Currently, the transaction pool in Astar network is full with a lot of unsigned EVM transactions, which cause user transactions sent without a tip to be stuck.

We are currently researching a way to push user tx and prioritize it in the pool for fast inclusion. We see tipping mechanism to fit our needs. However, we are currently struggling with how to calculate an optimal tip.

Things I've already tried:

  • Find min tip in the pending extrinsics (author_pendingExtrinsics) and add 1 or 10000 planks to it.

What is strange is that when adding 1 plank to the minimum tip, the node accepts transaction but it does not lately appear in transaction pool. However, with 10000 planks added, node immediately rejects transaction with the message "Cannot add extrinsic to the pool since it is full".

I've also checked How to calculate the optimal tip for Substrate where Gav shows that adding +1 increase the priority by the max number of these transactions per block. So in order to find an optimal tip, we need to check weights of all pending transactions to find out their priorities. However, doing so via payment_queryExtrinsicInfo will require 8092 requests to the node for each fee calculation. Maybe there is a way to do it more efficiently?

1 Answer 1


Substrate is generic over the notion of "Priority"

The first thing to understand is that the transaction pool itself does not determine whether a transaction is valid or what a transactions priority is. The transaction pool calls into the runtime (an off-chain call) through the TaggedTransactionQueue Runtime Api for that information.

If the runtime determines that the transaction is valid it returns a ValidTransaction struct which contains a priority.

Runtime engineers can implement the priority any way they see fit, and a few standards have emerged.

FRAME's pallet_transaction_payment

The defacto standard way to prioritize transactions in Substrate runtimes is to use Pallet Transaction Payment. In this pallet, fees are calculated based on resources consumed. The pallet provides a SignedExtension implementation which calculates priority from the fees as well as an optional flat tip amount that the user can add.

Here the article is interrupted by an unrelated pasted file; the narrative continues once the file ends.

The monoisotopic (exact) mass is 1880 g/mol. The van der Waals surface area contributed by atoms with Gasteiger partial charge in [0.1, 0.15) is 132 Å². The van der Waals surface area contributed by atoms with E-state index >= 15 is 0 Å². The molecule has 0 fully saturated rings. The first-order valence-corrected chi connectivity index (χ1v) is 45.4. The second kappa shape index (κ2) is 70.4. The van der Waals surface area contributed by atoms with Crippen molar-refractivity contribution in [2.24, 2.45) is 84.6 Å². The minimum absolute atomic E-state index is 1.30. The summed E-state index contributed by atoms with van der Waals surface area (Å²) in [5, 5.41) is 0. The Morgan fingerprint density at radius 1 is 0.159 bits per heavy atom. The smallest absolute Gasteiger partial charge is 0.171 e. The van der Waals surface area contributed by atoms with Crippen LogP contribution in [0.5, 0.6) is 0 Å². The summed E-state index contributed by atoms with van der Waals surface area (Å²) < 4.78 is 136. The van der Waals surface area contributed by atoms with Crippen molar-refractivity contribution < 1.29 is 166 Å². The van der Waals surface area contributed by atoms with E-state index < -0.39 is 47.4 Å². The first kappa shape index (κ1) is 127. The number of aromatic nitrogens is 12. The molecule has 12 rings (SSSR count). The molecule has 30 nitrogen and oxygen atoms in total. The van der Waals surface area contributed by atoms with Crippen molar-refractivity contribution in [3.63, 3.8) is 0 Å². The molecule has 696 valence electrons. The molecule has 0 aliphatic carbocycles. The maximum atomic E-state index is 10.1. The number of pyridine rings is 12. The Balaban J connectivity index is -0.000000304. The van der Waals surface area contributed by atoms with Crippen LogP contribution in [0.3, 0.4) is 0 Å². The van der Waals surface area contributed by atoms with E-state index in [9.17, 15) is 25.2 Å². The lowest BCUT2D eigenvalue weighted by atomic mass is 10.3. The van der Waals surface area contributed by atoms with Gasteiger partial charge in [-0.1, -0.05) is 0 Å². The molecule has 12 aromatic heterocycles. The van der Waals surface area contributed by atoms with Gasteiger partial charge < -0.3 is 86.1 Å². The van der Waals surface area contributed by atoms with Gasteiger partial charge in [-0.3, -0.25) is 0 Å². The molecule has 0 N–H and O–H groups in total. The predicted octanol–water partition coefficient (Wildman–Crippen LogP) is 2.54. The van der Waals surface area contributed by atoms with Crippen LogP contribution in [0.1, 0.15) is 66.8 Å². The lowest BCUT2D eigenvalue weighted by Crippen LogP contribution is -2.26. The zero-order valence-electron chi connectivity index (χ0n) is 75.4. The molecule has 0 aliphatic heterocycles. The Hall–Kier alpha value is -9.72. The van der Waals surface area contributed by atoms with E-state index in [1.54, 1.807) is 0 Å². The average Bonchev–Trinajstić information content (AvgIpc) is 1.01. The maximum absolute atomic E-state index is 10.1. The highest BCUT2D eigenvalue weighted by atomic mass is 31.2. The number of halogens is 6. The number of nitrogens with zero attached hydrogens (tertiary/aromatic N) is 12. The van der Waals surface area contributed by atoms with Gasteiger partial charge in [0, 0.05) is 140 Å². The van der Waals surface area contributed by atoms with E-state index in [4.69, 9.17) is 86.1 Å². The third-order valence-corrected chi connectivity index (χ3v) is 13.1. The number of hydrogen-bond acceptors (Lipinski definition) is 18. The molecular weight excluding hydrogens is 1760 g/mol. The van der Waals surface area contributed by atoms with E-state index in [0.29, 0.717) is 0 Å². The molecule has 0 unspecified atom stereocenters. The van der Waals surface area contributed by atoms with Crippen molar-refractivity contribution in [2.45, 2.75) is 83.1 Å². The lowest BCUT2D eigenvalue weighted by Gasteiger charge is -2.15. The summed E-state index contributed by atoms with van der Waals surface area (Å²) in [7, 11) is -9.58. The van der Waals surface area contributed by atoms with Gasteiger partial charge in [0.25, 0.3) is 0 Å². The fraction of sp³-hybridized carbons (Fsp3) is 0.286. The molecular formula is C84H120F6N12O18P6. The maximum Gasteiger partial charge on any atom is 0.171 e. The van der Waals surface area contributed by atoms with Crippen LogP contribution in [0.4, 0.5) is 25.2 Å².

This pallet is used in every chain from the Substrate node template to Polkadot itself. Typically Substrate runtimes should use this default option unless they have a reason to do otherwise.

Ethereum's Gas metering model

In Ethereum and other smart contract blockchains resources are metered during execution, and the total resources consumed is not known until after execution. In such systems users typically specify a price per unit of gas and some kind of cap is imposed to bound the computation.

EVM compatible Substrate chains are at a crossroads

Chains like Moonbeam and Astar that are built on Substrate but support the EVM need to address the fact that while both of these systems are sound, they are not identical. Generally there are three paths you can go.

Use the FRAME model

This is not realistic because the gas metering is inherent to the EVM. Even if you hack the EVM to make it work, smart contract developers will need to target your modified EVM specifically which defeats the purpose of choosing the EVM to begin with (presuming you chose the evm to attract the existing dev ecosystem.

Use the Ethereum model

Substrate is generic enough that this could be practical especially if the EVM is the primary source of interest on your chain. You would need to remove pallet transaction payment, implement the TaggedTransactionQueue api appropriately, and make sure there is some reasonable way to charge for any out-of-evm transaction types your chain supports.

Use both, but smooth the rough edge

If your chain features the EVM prominently, but also has many non-evm transaction types, you could choose to use both systems together. Let's explore a potential approach below

Combining Substrate and Ethereum's native Approaches

When going this route there are two key challenges to overcome

  1. Pallet transaction payment's tips are a single flat tip amount and are known before transaction execution. Ethereum's tips are per gas unit.

  2. Substrate's notion of TransactionPriority is just a u64. So the two systems we are patching together may use different orders of magnitude for their priority.

The Moonbeam team chose to take this route, and I implemented the solution in https://github.com/PureStake/moonbeam/pull/581. The current code lives at https://github.com/PureStake/moonbeam/blob/81d69ac71da536bb41c98475ea0dcf0634d81198/runtime/moonbeam/src/lib.rs#L1200-L1262.

The algorithm is basically like this:

  1. Let frame executive prioritize the transactions the normal way.
  2. If it is a evm transaction, that's it; return. Otherwise, overwrite the priority:
  3. Check the transaction's weight
  4. Convert the weight to an effective gas using eg. Frontier's GasWeightMapping. This conversion itself is another place where FRAME and Ethereum differ, and additional care must be taken.
  5. Check the transaction's fee from pallet_transaction_payment.
  6. Divide to get an effective gas price.
  7. This effective gas price is the new priority - same as it is done in the evm

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